Galliano is a sweet Italian herbal liqueur, with vanilla-anise flavor and subtle citrus and woodsy herbal undernotes.
If you are in the mood for an Italian-style dinner but do not have any Galliano in your drinks cabinet, don’t panic! There are many different Galliano substitutes you can choose from.
What are the best Galliano substitutes? The best Galliano substitutes include Pernod, Anisette, Sambuca, Ouzo, Raki, and white wine. The best non-alcoholic alternatives to Galliano include orange juice, anise-flavored herbs, and spices, or licorice and vanilla extracts.
We’ve got everything you need to know about Galliano – how it is used, and the best substitutes for this sweet vanilla & anise-flavored liquor. You will also learn how to choose the best Galliano replacement to suit your recipe requirements.
What Is Galliano and How Is It Used?
If you are not a fan of cocktails, the word Galliano may not mean much to you. However, Galliano is a famous Italian vanilla and anise-flavored liqueur with subtle undertones of Mediterranean herbs and spices.
The exact recipe for Galliano is kept a secret, but it is known that the blend includes anise, cinnamon, juniper, lavender, musk yarrow, peppermint, star anise, and vanilla.
The yellow liqueur is 42.3% ABV and comes in a distinctive tall, slender bottle.
As Galliano is a delicious beverage with a high alcohol content, it goes without saying that you can use it to make a range of amazing cocktails.
In Italy, it is most commonly enjoyed as a ‘digestivo’ – an after-dinner drink consumed to aid digestion.
But the uses of Galliano are not limited to cocktails and alcoholic drinks. As this pleasant liqueur originates from Italy, many recipes with include Galliano have a Mediterranean flavor. Some classic recipes which use Galliano include:
- Chicken Galliano
- Chocolate, Mascarpone, and Espresso Fudge Cake
- Harvey Wallbanger Cake
As with all liqueurs, when cooking with Galliano avoid boiling it too much as this will reduce the flavor and aroma.
Can You Substitute Galliano?
The flavor of Galliano is unique, with a delicately sweet blend of vanilla-anise flavor and subtle citrus and woodsy herbal undernotes. This flavor comes from a blend of over 30 herbs and spices.
While nothing will completely mimic the flavor of Galliano, it is possible to find alternatives to use instead.
If your recipe calls for Galliano and you do not have any, it may be tempting to just skip this ingredient. However, there are plenty of alternative ways to introduce flavors similar to Galiano into your dish.
Leaving out Galliano without finding a substitute may leave your dish tasteless and unpleasant.
The 9 Best Galliano Substitutes
If you are baking a gorgeous chocolate fudge cake, cooking a flavorsome chicken casserole, or making a steak sauce, you may find that the recipe asks for Galliano.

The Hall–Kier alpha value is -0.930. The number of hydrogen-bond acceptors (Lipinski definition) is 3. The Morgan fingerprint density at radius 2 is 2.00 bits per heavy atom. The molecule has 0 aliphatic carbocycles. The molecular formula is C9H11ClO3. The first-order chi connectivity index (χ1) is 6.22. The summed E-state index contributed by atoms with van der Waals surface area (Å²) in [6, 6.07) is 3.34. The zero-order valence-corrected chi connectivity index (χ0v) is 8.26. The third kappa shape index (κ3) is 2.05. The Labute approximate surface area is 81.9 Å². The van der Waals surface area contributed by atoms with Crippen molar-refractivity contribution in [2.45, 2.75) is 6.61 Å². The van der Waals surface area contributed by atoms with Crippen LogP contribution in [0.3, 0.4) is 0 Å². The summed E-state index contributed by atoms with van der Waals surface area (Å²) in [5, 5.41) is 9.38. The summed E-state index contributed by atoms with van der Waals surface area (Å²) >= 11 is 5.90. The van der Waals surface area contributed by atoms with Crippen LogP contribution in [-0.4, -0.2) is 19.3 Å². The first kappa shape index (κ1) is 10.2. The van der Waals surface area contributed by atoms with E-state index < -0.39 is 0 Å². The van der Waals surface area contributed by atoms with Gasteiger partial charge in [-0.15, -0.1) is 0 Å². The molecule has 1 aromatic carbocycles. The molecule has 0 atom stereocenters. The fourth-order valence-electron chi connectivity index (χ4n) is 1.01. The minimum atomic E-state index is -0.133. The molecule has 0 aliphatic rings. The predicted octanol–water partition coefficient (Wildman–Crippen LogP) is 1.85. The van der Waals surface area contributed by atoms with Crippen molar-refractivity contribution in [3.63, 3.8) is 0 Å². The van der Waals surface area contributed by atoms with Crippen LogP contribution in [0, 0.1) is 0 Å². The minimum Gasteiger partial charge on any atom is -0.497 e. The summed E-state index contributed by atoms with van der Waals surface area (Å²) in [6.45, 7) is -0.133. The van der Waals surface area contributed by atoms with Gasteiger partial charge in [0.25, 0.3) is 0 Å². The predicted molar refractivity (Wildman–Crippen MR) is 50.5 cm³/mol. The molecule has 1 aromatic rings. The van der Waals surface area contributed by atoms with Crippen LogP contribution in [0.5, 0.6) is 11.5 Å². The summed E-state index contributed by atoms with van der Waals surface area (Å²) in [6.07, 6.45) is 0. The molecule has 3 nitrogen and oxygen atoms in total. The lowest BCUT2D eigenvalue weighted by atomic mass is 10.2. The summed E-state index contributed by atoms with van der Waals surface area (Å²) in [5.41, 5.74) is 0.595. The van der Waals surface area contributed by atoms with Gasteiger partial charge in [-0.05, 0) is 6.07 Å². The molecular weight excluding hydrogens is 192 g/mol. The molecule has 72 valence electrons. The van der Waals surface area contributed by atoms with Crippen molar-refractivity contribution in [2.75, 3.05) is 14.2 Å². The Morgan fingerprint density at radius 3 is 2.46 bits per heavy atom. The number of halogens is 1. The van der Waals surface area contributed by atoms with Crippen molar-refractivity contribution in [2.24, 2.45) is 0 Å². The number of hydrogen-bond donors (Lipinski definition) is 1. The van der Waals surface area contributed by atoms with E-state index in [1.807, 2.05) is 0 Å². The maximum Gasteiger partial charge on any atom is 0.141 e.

However, this Italian liqueur is not something most of us have in our drinks cabinet!
Whatever it is that you are making with Galliano, there are many different substitutions available. From things we always have at hand to other less common spirits and beverages, there are a lot of options to choose from.
Here are the 9 best Galliano substitutes, including vanilla and anise-flavored spirits, other beverages with similar alcohol content, and alcohol-free substitutions.
|1. Pernod||Strong, anise, dry||Sauces, casseroles|
|2. Anisette (anis)||Sweet, anise||Cakes, desserts|
|3. Sambuca||Strong, anise, sweet||Desserts|
|4. Ouzo||Strong, anise, dry||Sauces, casseroles|
|5. Fresh orange juice||Citrus, sweet||Cakes, desserts|
|6. Raki||Strong, anise, dry||Sauces, casseroles|
|7. White wine||Floral, citrus||Sauces, casseroles|
|8. Star anise, fennel, or anise seed||Anise||Sauces, casseroles|
|9. Licorice & vanilla extracts||Anise, vanilla||Desserts, cakes, marinades|
Originating from France, Pernod is an anise-flavored liqueur. Traditionally Pernod is used in seafood recipes, as the licorice flavor works well in dishes such as bouillabaisse and mussels.
Pernod is approximately the same strength as Galliano and will bring the same anise flavors to your dish.
It can be used as a great substitute for Galliano in savory and sweet dishes, but remember that, apart from the anise, the flavor profile of Pernod does differ from Galliano.
Pernod is far less sweet than Galliano, so you may want to add some extra sweetness into your recipe to compensate for this. Sugar or honey would work well here.
Another difference is that Pernod lacks the vanilla flavor of Galliano, so if this is a key part of your recipe you may wish to add in some vanilla extract as well. This is particularly important if you are making a cake or dessert.
2. Anisette (Anis)
Anisette, also known as anis, is a colorless liqueur popular in many Mediterranean countries.
With strong flavors of anise and a sweet syrupy consistency, Anisette makes a great alternative to Galliano in cake and dessert recipes.